China’s plan to boost domestic manufacturing by 2025 is “highly problematic” and could be used to discriminate against foreign firms in favour of Chinese competitors, a top European business lobby has said.
Beijing’s “Made in China 2025” plan calls for a dramatic increase in domestically-made products in 10 sectors – from robotics to biopharmaceuticals – that the government hopes will accelerate an industrial upgrade as economic growth slows.
But foreign business groups have grown more vociferous in criticising Beijing’s lacklustre market reforms, and worry the plan will force members to give up key technology in order to access the market or bypass them altogether.
“Made in China 2025” amounts to a “large-scale import substitution plan aimed at nationalising key industries” or “severely curtailing the position of foreign business”, the European Union Chamber of Commerce in China said in a report.
Chinese policies, including hundreds of billions of euros in subsidies, were already harming European business, the chamber said.
“Under recently passed legislation in the new energy vehicle industry, for example, European business is facing intense pressure to turn over advanced technology in exchange for near-term market access,” the group said.
“In the field of industrial robotics, government subsidies are contributing to overcapacity in the low- and mid-tiers of China’s market; and in the information technology industry European business is seeing market access constrict further,” it said.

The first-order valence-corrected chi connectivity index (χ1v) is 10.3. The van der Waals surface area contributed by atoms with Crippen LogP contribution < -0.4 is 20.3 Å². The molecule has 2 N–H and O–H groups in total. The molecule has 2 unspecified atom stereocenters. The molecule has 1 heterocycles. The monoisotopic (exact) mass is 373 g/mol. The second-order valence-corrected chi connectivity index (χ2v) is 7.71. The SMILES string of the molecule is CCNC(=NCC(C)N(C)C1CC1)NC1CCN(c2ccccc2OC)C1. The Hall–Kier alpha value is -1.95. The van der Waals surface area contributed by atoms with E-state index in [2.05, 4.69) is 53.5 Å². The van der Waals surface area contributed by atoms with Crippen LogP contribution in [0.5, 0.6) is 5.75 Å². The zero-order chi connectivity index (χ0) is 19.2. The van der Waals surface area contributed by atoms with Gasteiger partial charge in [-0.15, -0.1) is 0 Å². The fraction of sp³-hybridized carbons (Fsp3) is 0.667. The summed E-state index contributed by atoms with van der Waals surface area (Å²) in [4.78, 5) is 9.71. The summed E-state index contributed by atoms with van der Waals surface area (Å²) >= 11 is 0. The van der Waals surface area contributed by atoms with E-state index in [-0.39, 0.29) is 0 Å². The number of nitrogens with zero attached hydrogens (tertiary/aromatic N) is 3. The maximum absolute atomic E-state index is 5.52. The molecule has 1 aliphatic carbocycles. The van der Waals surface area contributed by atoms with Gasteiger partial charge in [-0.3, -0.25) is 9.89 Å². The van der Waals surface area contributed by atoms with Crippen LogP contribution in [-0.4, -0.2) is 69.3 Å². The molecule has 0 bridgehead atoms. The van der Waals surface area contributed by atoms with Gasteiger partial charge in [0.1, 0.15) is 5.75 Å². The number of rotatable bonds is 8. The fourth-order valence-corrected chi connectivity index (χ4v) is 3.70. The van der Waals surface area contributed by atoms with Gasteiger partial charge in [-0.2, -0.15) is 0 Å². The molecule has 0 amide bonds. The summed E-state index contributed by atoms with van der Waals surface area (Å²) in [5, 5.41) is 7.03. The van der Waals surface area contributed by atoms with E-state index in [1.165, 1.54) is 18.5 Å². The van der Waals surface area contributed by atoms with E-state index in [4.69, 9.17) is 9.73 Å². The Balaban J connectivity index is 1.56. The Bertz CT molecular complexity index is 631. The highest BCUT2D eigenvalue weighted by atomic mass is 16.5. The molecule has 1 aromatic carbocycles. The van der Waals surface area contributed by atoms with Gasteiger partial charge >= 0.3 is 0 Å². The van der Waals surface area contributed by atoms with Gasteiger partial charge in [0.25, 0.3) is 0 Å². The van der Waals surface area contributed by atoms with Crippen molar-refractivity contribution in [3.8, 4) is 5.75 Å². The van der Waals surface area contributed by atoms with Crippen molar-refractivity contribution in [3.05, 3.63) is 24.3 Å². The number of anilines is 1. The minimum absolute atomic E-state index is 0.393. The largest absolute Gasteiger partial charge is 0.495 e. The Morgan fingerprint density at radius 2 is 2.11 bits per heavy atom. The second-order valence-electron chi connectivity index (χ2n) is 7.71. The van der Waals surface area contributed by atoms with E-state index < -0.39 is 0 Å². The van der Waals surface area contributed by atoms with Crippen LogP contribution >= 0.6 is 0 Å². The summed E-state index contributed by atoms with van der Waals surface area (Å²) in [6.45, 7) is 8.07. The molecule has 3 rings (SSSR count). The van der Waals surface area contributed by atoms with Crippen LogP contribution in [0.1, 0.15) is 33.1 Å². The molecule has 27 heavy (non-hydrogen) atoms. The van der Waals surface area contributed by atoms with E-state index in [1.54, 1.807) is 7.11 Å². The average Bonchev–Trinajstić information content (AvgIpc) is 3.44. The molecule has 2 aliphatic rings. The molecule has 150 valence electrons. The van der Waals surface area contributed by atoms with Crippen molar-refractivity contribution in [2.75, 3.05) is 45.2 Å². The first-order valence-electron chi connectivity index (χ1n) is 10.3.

A progressive increase in domestic parts used in such sectors to 70 per cent by 2025 is among targets set out in the plan, which aims to use subsidies, technology standards, financial policy and government-backed investment funds to reach them.
Premier Li Keqiang earlier told China’s parliament that foreign and domestic companies “will enjoy the same preferential policies under the Made in China 2025 initiative”.
But such pledges have done little to allay the concerns of China’s trade partners, and there are growing calls in the United States and Europe for equal market treatment in response to what they see as Beijing’s mercantilism.
The office of the US Trade Representative has said it would take aggressive action with other countries, including using “all possible leverage” to give US producers fair, reciprocal access to their markets.
The nominee to be the next US trade negotiator, veteran steel industry lawyer Robert Lighthizer, has long argued for such aggressive measures against China.
Chamber president Joerg Wuttke said the report was intended to “send a wake-up call to companies and members” about what the competitive landscape would look like in 2020 and 2025, as Chinese companies benefit from a protected market at home and then look abroad.
“The worry that we have is that this unbalanced competition landscape that we face in China might be replicated in our home turf,” Wuttke told reporters before the report’s release.
“Are you up to it to compete against state-sponsored companies in China as well as globally?” Wuttke said.
By MICHAEL MARTINA